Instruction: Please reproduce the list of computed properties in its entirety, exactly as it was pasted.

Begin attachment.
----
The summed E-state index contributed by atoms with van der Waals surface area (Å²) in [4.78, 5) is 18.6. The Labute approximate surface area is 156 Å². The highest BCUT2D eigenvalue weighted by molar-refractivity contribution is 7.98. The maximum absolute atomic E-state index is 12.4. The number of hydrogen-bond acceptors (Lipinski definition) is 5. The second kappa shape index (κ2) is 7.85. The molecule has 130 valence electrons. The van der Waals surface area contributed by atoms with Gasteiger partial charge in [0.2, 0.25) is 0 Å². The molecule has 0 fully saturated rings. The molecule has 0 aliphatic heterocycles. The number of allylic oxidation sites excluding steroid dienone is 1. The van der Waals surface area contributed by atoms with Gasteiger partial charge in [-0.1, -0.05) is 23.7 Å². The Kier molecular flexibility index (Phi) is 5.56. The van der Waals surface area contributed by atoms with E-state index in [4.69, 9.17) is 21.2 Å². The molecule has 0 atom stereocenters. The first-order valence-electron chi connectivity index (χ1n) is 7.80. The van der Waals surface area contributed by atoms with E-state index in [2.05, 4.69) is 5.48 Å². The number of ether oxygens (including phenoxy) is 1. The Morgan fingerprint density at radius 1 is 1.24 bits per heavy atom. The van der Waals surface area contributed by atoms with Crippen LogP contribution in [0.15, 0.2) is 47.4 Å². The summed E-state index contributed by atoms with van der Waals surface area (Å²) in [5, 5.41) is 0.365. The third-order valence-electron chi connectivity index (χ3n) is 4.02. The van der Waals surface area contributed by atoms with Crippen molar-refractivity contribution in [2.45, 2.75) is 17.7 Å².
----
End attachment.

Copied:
The summed E-state index contributed by atoms with van der Waals surface area (Å²) in [4.78, 5) is 18.6. The Labute approximate surface area is 156 Å². The highest BCUT2D eigenvalue weighted by molar-refractivity contribution is 7.98. The maximum absolute atomic E-state index is 12.4. The number of hydrogen-bond acceptors (Lipinski definition) is 5. The second kappa shape index (κ2) is 7.85. The molecule has 130 valence electrons. The van der Waals surface area contributed by atoms with Gasteiger partial charge in [0.2, 0.25) is 0 Å². The molecule has 0 fully saturated rings. The molecule has 0 aliphatic heterocycles. The number of allylic oxidation sites excluding steroid dienone is 1. The van der Waals surface area contributed by atoms with Gasteiger partial charge in [-0.1, -0.05) is 23.7 Å². The Kier molecular flexibility index (Phi) is 5.56. The van der Waals surface area contributed by atoms with E-state index in [4.69, 9.17) is 21.2 Å². The molecule has 0 atom stereocenters. The first-order valence-electron chi connectivity index (χ1n) is 7.80. The van der Waals surface area contributed by atoms with E-state index in [2.05, 4.69) is 5.48 Å². The number of ether oxygens (including phenoxy) is 1. The Morgan fingerprint density at radius 1 is 1.24 bits per heavy atom. The van der Waals surface area contributed by atoms with Crippen LogP contribution in [0.15, 0.2) is 47.4 Å². The summed E-state index contributed by atoms with van der Waals surface area (Å²) in [5, 5.41) is 0.365. The third-order valence-electron chi connectivity index (χ3n) is 4.02. The van der Waals surface area contributed by atoms with Crippen molar-refractivity contribution in [2.45, 2.75) is 17.7 Å².